Wednesday, September 02, 2015

It's the Environment, Stupid

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News flash: It is behavior, not feelings or attitudes, that ultimately leads to global climate change. Decades of experimental research, basic and applied, has shown that certain features of the environment are responsible for much of our behavior and, moreover, that altering those features can produce dramatic changes in behavior. In general, to understand why people do what they do, whether as individuals or in groups, one has to look to their history of behavioral consequences. It is no exaggeration to say that the consequences of our behavior are its single most important determinant.

More specifically, over the last one hundred years or so, behavioral psychology research has demonstrated that consequences more effectively influence behavior when they are relatively certain, immediate, large, and require relatively little effort to produce. In other words, we are more likely to repeat behaviors that are relatively effortless and that produce desirable consequences or escape or avoid undesirable consequences, especially if the consequences occur with a high probability soon after the behavior and are big enough to be valuable.

Because the problems that result from global climate change do not immediately follow the actions of any individual, company, or government and are not easily attributable to the behavior of any single entity, most of us cannot appreciate the dire effects of our collective actions on our planet and our behavior remains unchanged. In other words, the long-term deleterious consequences of our actions do not influence them in any direct way. Likewise, because most people have more pressing concerns (e.g., unemployment, lack of health care, etc.), they are less motivated to do something about their own small contribution to the problem. The immediate reinforcers for engaging in unsustainable behaviors are barriers that work against engaging in sustainable behaviors.

The primary goal in reversing climate change, then, is to establish and maintain “green behavior” (i.e., behavior that contributes to environmental sustainability) on the part of both individuals and companies. Once green behaviors have been identified, he environmental factors that promote or hinder them can be identified. Changing those environmental factors will lead to behavior change and, eventually, to climate change. The irony should not be lost here: changing behavior to save the environment and, ultimately, the human species, will require more widespread appreciation of the role the environment plays in determining the behavior in the first place.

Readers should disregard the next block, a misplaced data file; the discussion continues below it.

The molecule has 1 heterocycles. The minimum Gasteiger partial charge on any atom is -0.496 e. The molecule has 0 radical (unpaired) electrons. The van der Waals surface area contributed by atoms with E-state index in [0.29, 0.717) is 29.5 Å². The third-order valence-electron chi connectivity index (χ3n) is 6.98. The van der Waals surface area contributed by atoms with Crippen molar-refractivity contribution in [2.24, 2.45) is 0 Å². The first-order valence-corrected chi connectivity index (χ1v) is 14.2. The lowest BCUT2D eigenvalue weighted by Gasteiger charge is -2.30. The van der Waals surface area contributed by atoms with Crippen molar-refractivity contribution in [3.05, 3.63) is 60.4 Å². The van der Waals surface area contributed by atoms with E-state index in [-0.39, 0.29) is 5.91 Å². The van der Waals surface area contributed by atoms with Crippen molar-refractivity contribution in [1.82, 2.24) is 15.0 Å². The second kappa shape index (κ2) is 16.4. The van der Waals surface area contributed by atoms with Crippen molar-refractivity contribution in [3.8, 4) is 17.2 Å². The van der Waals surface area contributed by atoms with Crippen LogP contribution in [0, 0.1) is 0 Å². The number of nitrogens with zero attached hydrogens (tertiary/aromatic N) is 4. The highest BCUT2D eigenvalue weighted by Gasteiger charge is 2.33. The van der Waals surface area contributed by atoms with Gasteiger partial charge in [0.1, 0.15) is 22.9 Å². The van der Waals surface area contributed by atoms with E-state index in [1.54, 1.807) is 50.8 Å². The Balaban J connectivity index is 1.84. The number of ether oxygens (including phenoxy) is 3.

Even by the 1970s, research had already shown that a variety of interventions based on operant learning could modify green behaviors such as reducing litter, increased bus rider ship, decreasing lawn-trampling, promoting the purchase of drinks in returnable containers, initiating a recycling process, or reducing energy consumption. In general, this research showed that the critical component of any effort to change behavior is arranging contingent consequences. However, that much of this research was published two or more decades ago and it is troubling that effective behavioral interventions incorporating simple technology have not been widely adopted.

In truth, behavior change efforts might be more usefully applied to promoting wider-spread dissemination of proven green-behavior technologies than continuing to investigate more ways of changing green behavior. Green technology continues to advance and afford ever-increasing numbers of opportunities for encouraging green behavior, with such technologies typically satisfying the critical elements of effective behavior-change procedures: immediacy and consistency of consequences with little response effort required to produce them. But this won’t happen without a corresponding behavioral technology; and behavioral psychology is in the best position to provide such a technology.

A behavioral analysis of the behaviors that contribute to climate change can help us understand why the behaviors occur and it represents an optimistic approach to altering the behaviors because, unlike other psychological factors, the consequences that influence one’s behavior are accessible and comparatively easy to alter. However, the very same understanding of the causes of human behavior that can lead to optimism also suggests that the deck is stacked against us; the adverse consequences related to global warming are too delayed and uncertain to affect our behavior. Without intentional intervention—informed by behavioral psychology research and practice—to alter the existing “anti-green” behavioral contingencies, the problem could indeed be intractable. However, we choose to be optimistic because of the ample evidence that environmental changes can produce positive changes in behavior. After all, it’s the environment, stupid.

* This post is adapted from an unpublished manuscript co-authored by Henry D. Schlinger and Matthew P. Normand.